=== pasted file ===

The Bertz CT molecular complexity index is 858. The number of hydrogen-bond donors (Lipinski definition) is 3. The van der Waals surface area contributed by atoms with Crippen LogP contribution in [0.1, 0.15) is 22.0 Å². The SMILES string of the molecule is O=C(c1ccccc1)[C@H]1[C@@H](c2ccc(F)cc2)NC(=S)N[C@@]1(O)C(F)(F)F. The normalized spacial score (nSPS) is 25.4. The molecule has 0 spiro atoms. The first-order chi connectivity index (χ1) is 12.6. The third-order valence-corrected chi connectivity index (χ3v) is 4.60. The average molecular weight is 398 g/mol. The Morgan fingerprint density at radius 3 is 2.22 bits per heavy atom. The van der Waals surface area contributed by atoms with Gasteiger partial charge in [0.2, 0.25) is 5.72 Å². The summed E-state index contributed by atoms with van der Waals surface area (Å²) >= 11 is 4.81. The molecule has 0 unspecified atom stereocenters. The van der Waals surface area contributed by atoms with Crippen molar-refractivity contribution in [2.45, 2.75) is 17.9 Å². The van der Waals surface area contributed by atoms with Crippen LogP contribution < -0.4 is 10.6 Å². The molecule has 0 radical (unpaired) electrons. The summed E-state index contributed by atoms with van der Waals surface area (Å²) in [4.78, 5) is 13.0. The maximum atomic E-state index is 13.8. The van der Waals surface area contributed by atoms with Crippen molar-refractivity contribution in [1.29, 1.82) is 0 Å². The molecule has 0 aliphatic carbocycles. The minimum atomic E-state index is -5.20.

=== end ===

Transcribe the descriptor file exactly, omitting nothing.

The Bertz CT molecular complexity index is 858. The number of hydrogen-bond donors (Lipinski definition) is 3. The van der Waals surface area contributed by atoms with Crippen LogP contribution in [0.1, 0.15) is 22.0 Å². The SMILES string of the molecule is O=C(c1ccccc1)[C@H]1[C@@H](c2ccc(F)cc2)NC(=S)N[C@@]1(O)C(F)(F)F. The normalized spacial score (nSPS) is 25.4. The molecule has 0 spiro atoms. The first-order chi connectivity index (χ1) is 12.6. The third-order valence-corrected chi connectivity index (χ3v) is 4.60. The average molecular weight is 398 g/mol. The Morgan fingerprint density at radius 3 is 2.22 bits per heavy atom. The van der Waals surface area contributed by atoms with Gasteiger partial charge in [0.2, 0.25) is 5.72 Å². The summed E-state index contributed by atoms with van der Waals surface area (Å²) >= 11 is 4.81. The molecule has 0 unspecified atom stereocenters. The van der Waals surface area contributed by atoms with Crippen molar-refractivity contribution in [2.45, 2.75) is 17.9 Å². The van der Waals surface area contributed by atoms with Crippen LogP contribution < -0.4 is 10.6 Å². The molecule has 0 radical (unpaired) electrons. The summed E-state index contributed by atoms with van der Waals surface area (Å²) in [4.78, 5) is 13.0. The maximum atomic E-state index is 13.8. The van der Waals surface area contributed by atoms with Crippen molar-refractivity contribution in [1.29, 1.82) is 0 Å². The molecule has 0 aliphatic carbocycles. The minimum atomic E-state index is -5.20.